Current remote sensing approaches under investigation with potential for marine debris detection include Synthetic Aperture Radar (Arii, Koiwa, and Aoki 2014, Matthews et al. 2017), bistatic radar (Evans and Ruf 2021), LIght Detection And Ranging (LIDAR) systems (Ge et al. 2016, Pichel et al. 2012), polarimeters, thermal infrared sensors (Garaba, Acuña-Ruz, and Mattar 2020, Goddijn-Murphy and Williamson 2019), and passive optical remote sensing (e.g., Acuña-Ruz et al. 2018, Biermann et al. 2020, Ciappa 2021, Garaba and Dierssen 2018, Goncalves et al. 2020, Kikaki et al. 2020, Topouzelis, Papakonstantinou, and Garaba 2019, Topouzelis et al. 2020). Assessment of the capabilities and limitations of remote sensing techniques are the subjects of active research (see Hu 2021, Martínez-Vicente et al. 2019, Maximenko et al. 2019). However, certain technologies have shown success in detection and thus could already be utilized as part of a tracking and monitoring system. Specifically, passive optical remote sensing is the most explored option with demonstrated potential in literature for inland, coastal, and open ocean marine debris detection (see Martínez-Vicente et al. 2019, Maximenko et al. 2019 for more information on all techniques).
Passive optical remote sensing includes red-green-blue (RGB) cameras, multispectral imagers, and hyperspectral imagers on various platforms (UAVs, aircraft, and satellites) with different spatial resolutions (on the order of submeter to hundreds of meters). RGB cameras simulate human eyesight, focusing on three bands within the visible portion (400–700 nm) of the spectrum. Multispectral imagers collect measurements in a limited number of wavelength bands (typically less than 10–15). Hyperspectral imagers (otherwise referred to as imaging spectroscopy) provide narrow, contiguous sampling across the spectrum (spectral sampling typically less than 10 nm translating to hundreds of wavelength bands). The spectral range covered by multispectral imagers and imaging spectroscopy is sensor dependent but can span the visible, near-infrared (NIR), and shortwave infrared (SWIR) spectral range (700–2500 nm).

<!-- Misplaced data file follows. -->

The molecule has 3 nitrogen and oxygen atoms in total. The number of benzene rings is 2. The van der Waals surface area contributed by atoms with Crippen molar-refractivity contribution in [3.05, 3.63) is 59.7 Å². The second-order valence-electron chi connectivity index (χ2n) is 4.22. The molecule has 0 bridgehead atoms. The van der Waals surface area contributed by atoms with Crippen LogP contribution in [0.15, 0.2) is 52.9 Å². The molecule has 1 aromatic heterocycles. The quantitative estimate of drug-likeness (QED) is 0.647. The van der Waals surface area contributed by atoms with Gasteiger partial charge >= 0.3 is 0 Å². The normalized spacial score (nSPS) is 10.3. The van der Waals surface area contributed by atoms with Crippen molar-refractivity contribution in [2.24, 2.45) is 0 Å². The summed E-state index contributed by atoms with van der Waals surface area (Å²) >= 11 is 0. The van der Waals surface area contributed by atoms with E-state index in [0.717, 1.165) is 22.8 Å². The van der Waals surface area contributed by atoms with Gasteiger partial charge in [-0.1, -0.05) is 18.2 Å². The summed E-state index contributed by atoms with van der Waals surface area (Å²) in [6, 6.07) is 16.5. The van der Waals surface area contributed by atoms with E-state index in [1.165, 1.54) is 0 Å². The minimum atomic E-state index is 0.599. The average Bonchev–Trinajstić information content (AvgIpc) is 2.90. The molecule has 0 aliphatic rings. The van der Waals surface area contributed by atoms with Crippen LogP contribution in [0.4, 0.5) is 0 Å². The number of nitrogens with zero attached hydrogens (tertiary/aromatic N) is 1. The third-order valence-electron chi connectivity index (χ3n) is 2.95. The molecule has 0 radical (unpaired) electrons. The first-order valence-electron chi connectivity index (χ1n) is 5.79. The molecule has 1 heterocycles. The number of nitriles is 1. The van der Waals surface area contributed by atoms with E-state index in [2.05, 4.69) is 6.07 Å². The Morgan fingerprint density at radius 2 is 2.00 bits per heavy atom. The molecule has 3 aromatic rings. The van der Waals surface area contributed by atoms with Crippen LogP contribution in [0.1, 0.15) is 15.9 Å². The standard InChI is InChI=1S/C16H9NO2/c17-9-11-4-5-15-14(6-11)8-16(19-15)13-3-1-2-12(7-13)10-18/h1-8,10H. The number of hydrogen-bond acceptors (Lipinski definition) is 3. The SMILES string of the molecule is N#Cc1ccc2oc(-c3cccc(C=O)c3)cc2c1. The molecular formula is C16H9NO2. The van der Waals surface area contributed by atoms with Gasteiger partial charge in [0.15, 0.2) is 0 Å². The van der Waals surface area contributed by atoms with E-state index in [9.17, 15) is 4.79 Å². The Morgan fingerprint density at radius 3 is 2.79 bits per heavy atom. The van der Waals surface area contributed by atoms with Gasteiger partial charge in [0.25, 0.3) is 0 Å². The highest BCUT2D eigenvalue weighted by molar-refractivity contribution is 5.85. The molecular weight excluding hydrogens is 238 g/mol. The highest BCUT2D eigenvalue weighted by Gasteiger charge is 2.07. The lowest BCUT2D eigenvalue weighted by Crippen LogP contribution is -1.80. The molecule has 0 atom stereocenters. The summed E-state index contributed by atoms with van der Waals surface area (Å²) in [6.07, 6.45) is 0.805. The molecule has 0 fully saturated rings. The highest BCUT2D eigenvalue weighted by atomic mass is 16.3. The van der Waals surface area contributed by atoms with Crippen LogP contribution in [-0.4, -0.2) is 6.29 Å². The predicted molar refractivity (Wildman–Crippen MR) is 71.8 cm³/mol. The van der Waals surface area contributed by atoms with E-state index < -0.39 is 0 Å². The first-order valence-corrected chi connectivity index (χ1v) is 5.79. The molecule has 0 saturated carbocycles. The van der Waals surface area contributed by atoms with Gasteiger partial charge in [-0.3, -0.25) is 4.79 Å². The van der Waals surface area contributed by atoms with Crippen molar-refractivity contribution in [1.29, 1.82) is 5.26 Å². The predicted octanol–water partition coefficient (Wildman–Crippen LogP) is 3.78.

RGB cameras on UAVs have been used extensively for indirect detection of marine litter on beaches and shorelines (e.g., Bao et al. 2018, Deidun et al. 2018, Fallati et al. 2019, Goncalves et al. 2020, Martin et al. 2018, Moy et al. 2018) with some application in coastal waters (e.g., Themistocleous et al. 2020, Topouzelis et al. 2020, Topouzelis, Papakonstantinou, and Garaba 2019), providing a cost-effective solution for localized image acquisitions at very high spatial resolution (on the order of centimeters). However, the practicality of RGB detection degrades as the platform changes to those at higher elevations, such as aircraft or satellite for regional to global coverage, wherein individual plastic targets will become less distinct with respect to their environment such that more wavelength bands are necessary to ensure accuracy between plastic debris and radiometric properties.